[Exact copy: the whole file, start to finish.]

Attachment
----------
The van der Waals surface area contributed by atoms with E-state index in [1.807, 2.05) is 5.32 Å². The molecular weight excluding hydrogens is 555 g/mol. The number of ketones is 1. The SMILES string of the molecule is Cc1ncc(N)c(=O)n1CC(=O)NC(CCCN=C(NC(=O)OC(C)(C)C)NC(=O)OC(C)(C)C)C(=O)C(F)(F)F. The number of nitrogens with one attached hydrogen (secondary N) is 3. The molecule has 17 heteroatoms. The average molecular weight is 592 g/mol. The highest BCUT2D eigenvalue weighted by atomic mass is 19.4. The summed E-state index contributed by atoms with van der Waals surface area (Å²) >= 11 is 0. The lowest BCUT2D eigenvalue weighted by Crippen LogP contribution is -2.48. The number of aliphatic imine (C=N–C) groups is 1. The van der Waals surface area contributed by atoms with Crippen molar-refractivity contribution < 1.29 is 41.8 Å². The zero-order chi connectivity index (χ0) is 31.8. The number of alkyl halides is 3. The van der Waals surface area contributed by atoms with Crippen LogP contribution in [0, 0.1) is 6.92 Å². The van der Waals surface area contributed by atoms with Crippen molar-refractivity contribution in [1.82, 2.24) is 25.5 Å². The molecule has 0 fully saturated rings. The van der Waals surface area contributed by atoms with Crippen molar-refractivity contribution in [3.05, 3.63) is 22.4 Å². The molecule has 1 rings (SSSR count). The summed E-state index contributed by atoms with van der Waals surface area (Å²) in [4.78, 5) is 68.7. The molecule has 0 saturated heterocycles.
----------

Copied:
The van der Waals surface area contributed by atoms with E-state index in [1.807, 2.05) is 5.32 Å². The molecular weight excluding hydrogens is 555 g/mol. The number of ketones is 1. The SMILES string of the molecule is Cc1ncc(N)c(=O)n1CC(=O)NC(CCCN=C(NC(=O)OC(C)(C)C)NC(=O)OC(C)(C)C)C(=O)C(F)(F)F. The number of nitrogens with one attached hydrogen (secondary N) is 3. The molecule has 17 heteroatoms. The average molecular weight is 592 g/mol. The highest BCUT2D eigenvalue weighted by atomic mass is 19.4. The summed E-state index contributed by atoms with van der Waals surface area (Å²) >= 11 is 0. The lowest BCUT2D eigenvalue weighted by Crippen LogP contribution is -2.48. The number of aliphatic imine (C=N–C) groups is 1. The van der Waals surface area contributed by atoms with Crippen molar-refractivity contribution < 1.29 is 41.8 Å². The zero-order chi connectivity index (χ0) is 31.8. The number of alkyl halides is 3. The van der Waals surface area contributed by atoms with Crippen LogP contribution in [0, 0.1) is 6.92 Å². The van der Waals surface area contributed by atoms with Crippen molar-refractivity contribution in [1.82, 2.24) is 25.5 Å². The molecule has 0 fully saturated rings. The van der Waals surface area contributed by atoms with Crippen molar-refractivity contribution in [3.05, 3.63) is 22.4 Å². The molecule has 1 rings (SSSR count). The summed E-state index contributed by atoms with van der Waals surface area (Å²) in [4.78, 5) is 68.7. The molecule has 0 saturated heterocycles.